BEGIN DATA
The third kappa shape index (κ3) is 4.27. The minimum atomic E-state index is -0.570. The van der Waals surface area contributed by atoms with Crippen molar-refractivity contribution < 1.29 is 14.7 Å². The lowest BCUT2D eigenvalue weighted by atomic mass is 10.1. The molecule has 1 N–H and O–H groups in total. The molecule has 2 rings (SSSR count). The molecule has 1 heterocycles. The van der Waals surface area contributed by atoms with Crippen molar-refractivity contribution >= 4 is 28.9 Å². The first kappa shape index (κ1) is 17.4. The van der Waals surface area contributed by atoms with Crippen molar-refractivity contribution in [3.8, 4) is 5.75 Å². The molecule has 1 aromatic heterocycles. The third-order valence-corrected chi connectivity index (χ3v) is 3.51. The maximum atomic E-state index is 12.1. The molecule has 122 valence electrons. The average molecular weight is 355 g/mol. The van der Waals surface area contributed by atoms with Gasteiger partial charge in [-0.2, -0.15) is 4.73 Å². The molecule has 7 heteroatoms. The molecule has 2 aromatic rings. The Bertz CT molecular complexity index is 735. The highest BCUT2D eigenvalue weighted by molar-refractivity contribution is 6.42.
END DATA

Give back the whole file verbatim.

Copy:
The third kappa shape index (κ3) is 4.27. The minimum atomic E-state index is -0.570. The van der Waals surface area contributed by atoms with Crippen molar-refractivity contribution < 1.29 is 14.7 Å². The lowest BCUT2D eigenvalue weighted by atomic mass is 10.1. The molecule has 1 N–H and O–H groups in total. The molecule has 2 rings (SSSR count). The molecule has 1 heterocycles. The van der Waals surface area contributed by atoms with Crippen molar-refractivity contribution >= 4 is 28.9 Å². The first kappa shape index (κ1) is 17.4. The van der Waals surface area contributed by atoms with Crippen molar-refractivity contribution in [3.8, 4) is 5.75 Å². The molecule has 1 aromatic heterocycles. The third-order valence-corrected chi connectivity index (χ3v) is 3.51. The maximum atomic E-state index is 12.1. The molecule has 122 valence electrons. The average molecular weight is 355 g/mol. The van der Waals surface area contributed by atoms with Gasteiger partial charge in [-0.2, -0.15) is 4.73 Å². The molecule has 7 heteroatoms. The molecule has 2 aromatic rings. The Bertz CT molecular complexity index is 735. The highest BCUT2D eigenvalue weighted by molar-refractivity contribution is 6.42.